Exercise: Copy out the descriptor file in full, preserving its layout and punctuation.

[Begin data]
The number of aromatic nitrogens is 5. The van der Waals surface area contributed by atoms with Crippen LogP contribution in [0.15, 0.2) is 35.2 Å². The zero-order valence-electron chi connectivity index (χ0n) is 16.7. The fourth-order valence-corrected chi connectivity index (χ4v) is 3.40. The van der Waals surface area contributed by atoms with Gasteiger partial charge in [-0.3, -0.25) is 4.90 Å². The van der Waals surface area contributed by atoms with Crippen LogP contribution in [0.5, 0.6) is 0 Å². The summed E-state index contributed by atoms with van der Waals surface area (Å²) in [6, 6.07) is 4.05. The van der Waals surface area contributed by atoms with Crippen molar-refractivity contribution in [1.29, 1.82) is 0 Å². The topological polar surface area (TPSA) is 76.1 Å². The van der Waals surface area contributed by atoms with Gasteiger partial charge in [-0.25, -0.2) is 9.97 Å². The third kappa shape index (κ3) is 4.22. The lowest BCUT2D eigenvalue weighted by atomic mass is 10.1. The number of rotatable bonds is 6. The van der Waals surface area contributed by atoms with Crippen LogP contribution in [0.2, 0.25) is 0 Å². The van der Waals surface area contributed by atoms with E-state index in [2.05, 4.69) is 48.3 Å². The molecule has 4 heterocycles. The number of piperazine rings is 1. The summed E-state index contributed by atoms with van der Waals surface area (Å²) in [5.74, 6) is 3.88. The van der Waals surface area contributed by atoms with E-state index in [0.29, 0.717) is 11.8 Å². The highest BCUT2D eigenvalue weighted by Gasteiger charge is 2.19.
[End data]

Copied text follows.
The number of aromatic nitrogens is 5. The van der Waals surface area contributed by atoms with Crippen LogP contribution in [0.15, 0.2) is 35.2 Å². The zero-order valence-electron chi connectivity index (χ0n) is 16.7. The fourth-order valence-corrected chi connectivity index (χ4v) is 3.40. The van der Waals surface area contributed by atoms with Gasteiger partial charge in [-0.3, -0.25) is 4.90 Å². The van der Waals surface area contributed by atoms with Crippen LogP contribution in [0.5, 0.6) is 0 Å². The summed E-state index contributed by atoms with van der Waals surface area (Å²) in [6, 6.07) is 4.05. The van der Waals surface area contributed by atoms with Crippen molar-refractivity contribution in [1.29, 1.82) is 0 Å². The topological polar surface area (TPSA) is 76.1 Å². The van der Waals surface area contributed by atoms with Gasteiger partial charge in [-0.25, -0.2) is 9.97 Å². The third kappa shape index (κ3) is 4.22. The lowest BCUT2D eigenvalue weighted by atomic mass is 10.1. The number of rotatable bonds is 6. The van der Waals surface area contributed by atoms with Crippen LogP contribution in [0.2, 0.25) is 0 Å². The van der Waals surface area contributed by atoms with E-state index in [2.05, 4.69) is 48.3 Å². The molecule has 4 heterocycles. The number of piperazine rings is 1. The summed E-state index contributed by atoms with van der Waals surface area (Å²) in [5.74, 6) is 3.88. The van der Waals surface area contributed by atoms with E-state index in [0.29, 0.717) is 11.8 Å². The highest BCUT2D eigenvalue weighted by Gasteiger charge is 2.19.